State cutting it fine on $5.6b deadline

 

Queensland risks missing the deadline to get its proposal to partially restart its $5.6 billion international student sector, despite having sat on a draft plan for months.

It comes as new financial data reveals Queensland universities took in a whopping $1.48 billion in fees from full-fare-paying overseas students in 2019.

University of Queensland was the most reliant on the international students, raking in $678 million in fees.

Federal Education Minister Dan Tehan has again urged the states to get plans to him by the end of this month, for international student schemes starting after Christmas.

 

Federal Education Minister Dan Tehan Minister is urging states to get their international student proposals in before Christmas. Picture: Gary Ramage/NCA NewsWire
Federal Education Minister Dan Tehan Minister is urging states to get their international student proposals in before Christmas. Picture: Gary Ramage/NCA NewsWire

Queensland has had a draft pilot program for 300 students already enrolled but currently overseas to be allowed to return here under strict quarantine procedures, which has been with the Chief Health Officer since at least August.

Mr Tehan said Queensland's universities remained in a strong financial state.

"Universities are autonomous institutions responsible for their own management, as with any business, it is important to have diversified sources of income," he said

International Education Association of Australia boss Phil Honeywood warned that if the state did not act soon it could miss out, with NSW, SA and the Northern Territory having already submitted proposals.

"The danger for Queensland and Victoria is that NSW will take significant market share off the other two major states," he said.

Tourism Industry Development and Innovation Minister Stirling Hinchliffe said the state government was working with the CHO, education providers and the Federal Government to develop a COVID safe plan, but would not say if one would be submitted before the deadline.

"The Palaszczuk Government has identified international education as an important component of Queensland's COVID-19 economic recovery plan," he said.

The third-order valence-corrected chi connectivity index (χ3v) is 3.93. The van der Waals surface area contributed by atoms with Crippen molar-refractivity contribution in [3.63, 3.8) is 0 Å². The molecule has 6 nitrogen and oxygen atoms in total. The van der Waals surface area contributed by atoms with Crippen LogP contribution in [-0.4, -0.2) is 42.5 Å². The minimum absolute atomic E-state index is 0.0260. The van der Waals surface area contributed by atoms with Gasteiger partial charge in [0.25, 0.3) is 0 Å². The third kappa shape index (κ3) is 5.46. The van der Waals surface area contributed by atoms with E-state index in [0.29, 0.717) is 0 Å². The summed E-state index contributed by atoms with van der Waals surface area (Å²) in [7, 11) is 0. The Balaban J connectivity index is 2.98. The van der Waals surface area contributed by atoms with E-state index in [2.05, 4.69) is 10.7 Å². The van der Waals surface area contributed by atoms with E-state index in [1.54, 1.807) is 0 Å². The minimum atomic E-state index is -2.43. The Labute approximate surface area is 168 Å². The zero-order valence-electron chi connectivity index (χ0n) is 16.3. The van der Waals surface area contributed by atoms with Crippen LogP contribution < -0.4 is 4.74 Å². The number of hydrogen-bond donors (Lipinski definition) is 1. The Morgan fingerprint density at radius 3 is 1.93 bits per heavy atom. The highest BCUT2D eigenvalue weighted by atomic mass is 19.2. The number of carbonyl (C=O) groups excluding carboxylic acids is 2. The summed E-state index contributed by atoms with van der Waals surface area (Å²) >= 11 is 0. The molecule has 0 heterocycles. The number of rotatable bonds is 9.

A UQ spokeswoman said semester two enrolments for international students had been stronger than expected, with many studying online after deferring at the start of the year.

"However, there continues to be much uncertainty about 2021," she said.

"The university will continue to work with various government agencies locally to plan for the safe return of international students to Australia in the coming months."

The Federal Government has ruled out the return of international students currently offshore this year, to ensure hotel quarantine space is kept open for returning Australians.

Before the COVID crisis, international education was worth $5.6bn to the state's economy and it supported 27,000 jobs.

CEO of International Education Association of Australia Phil Honeywood. Picture: Nikki Short
CEO of International Education Association of Australia Phil Honeywood. Picture: Nikki Short

The Financial Report for Higher Education released on Wednesday revealed Queensland universities took in a combined $6 billion in revenue in 2019, up 7.9 per cent on the previous year, of which $1.48 billion was from overseas student fees.

While UQ had the highest receipt for international student fees and charges, QUT also recorded $245 million from overseas students and Griffith University about $193 million.

The UQ spokeswoman said the university had been prudent in managing its finances, with early action to reduce expenses and defer major construction projects.

 

 

 

 

 

Originally published as State cutting it fine on $5.6b deadline



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